Night is a remarkable place.
Those things that go bump in the night–not the overtired night shift workers who don’t watch where they’re going, but the other, scarier things–have always held exalted postions in the hierarchy of Stuff That Scares The Poo Out Of People, and with good reason. Once darkness falls, death and danger stir, move forth, begin their predatory prowling throughout the land.
Surviving till the dawn becomes a priority.
Many a snake hunts at night, be it of moderate size and utterly venomous or a huge constrictor, willing and able to swallow a deer or a hog or a man whole. The reptile’s cold blood is drawn to the yummy warm blooded mammals just waiting to be taken down, the slitherer’s infrared heat sensing faculties showing the way.
Vampires and werewolves and bloodsucking bats
Cougars and grizzlies and some giant rats
Potholes and sinkholes and traps all around
Out there it’s unsafe once the sun has gone down
Monsters and aliens with lights in the sky
‘Tis enough to make damsels and heroes both cry
Huggers and muggers and hookers galore
Who advert their wares at the grocery store
In its natural feral state, the ordinary house cat (if any cat can be called ordinary) prowls primarily at night. This makes sense; such a small predator has to feel dangerously exposed during the day, easy meat for the high flying raptors.
The hawks are on high with an eye on the ground
For any quick lunch that can be easily found
No cat with gray fur and a flicker of white
Is safer by day than the dead of the night
For whatever reason the darker feline
Tends to get by in the daylight just fine
Though barn owls are nasty, respect not the hour
Happily, swfitly, they’ll quickly devour
Aha! But the story of Gato is great
That gray and white kitty with much on his plate
Who wandered the desert for three weeks and more
Yet made it on home to meow at the door
Untouched by coyotes, not missing a hair
Not packing a tick or a flea anywhere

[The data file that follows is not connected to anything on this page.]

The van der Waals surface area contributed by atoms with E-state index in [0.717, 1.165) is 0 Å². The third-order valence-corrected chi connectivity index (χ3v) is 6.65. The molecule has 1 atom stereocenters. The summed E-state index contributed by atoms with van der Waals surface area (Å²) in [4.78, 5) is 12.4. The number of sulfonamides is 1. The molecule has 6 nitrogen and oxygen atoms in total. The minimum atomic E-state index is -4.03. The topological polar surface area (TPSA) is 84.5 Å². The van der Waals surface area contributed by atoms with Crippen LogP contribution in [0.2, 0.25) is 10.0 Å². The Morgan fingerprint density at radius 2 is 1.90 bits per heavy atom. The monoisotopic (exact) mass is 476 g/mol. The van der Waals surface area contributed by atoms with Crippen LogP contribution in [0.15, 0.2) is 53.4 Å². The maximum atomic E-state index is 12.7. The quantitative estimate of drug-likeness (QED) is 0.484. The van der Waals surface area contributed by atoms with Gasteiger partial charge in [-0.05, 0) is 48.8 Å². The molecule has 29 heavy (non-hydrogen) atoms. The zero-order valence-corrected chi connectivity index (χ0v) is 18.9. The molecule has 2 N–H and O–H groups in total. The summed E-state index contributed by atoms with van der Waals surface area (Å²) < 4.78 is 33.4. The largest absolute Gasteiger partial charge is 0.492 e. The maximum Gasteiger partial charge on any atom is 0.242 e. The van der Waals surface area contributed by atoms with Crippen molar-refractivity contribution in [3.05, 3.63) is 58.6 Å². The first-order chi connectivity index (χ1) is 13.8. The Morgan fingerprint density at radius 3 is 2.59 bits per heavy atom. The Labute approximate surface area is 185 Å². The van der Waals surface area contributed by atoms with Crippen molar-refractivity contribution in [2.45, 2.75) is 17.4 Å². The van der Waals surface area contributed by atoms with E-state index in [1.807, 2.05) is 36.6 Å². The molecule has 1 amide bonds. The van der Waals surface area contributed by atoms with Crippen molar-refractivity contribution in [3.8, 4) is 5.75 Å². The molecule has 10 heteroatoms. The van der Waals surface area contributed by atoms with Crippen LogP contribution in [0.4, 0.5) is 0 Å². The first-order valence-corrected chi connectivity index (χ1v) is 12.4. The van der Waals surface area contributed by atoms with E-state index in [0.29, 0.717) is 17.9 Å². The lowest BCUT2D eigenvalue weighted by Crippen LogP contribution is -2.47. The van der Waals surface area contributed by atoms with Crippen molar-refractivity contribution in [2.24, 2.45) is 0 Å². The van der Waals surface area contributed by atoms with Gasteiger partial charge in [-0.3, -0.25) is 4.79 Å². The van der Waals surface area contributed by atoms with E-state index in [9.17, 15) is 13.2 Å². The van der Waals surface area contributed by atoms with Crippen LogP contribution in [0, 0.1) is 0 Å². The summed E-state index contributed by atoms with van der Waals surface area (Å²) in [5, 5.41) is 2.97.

Sometimes it’s survival, not terror attack
That proves the night friendly when sky has turned black
Dusk, even more than dawn, is my favorite time of day. It always has been. Why, I’m not sure, though there are numerous possible factors that could have nudged me in that direction.
Early on, as an eldest son of an eldest son, growing up fast and hard on a Montana ranch where daylight hours meant working hours, the fading of light meant it was time to chill out, relax, forget about sweat running in rivulets through the hayfield dust coating me from head to toe.
Release, then, from servitude, until the sun once again topped the eastern ridge with its insatiable demands.
But there had to be, I suspect, even deeper roots to my night hawk preference than that.
Stories of the owlhoot trail, old western outlaws who traveled by night when stealing a herd of horses the same way a Blackfoot war party might have done…those spoke to me. I definitely did not want to step on a diamondback rattlesnake in the dark, but that was the only drawback to being out and about, and there were skills one could acquire which would keep that from happening.
Some of those tales of night traveling outlaws came from the typewriter of Louis L’Amour and other western fiction writers…and some came from within Dad’s side of the family.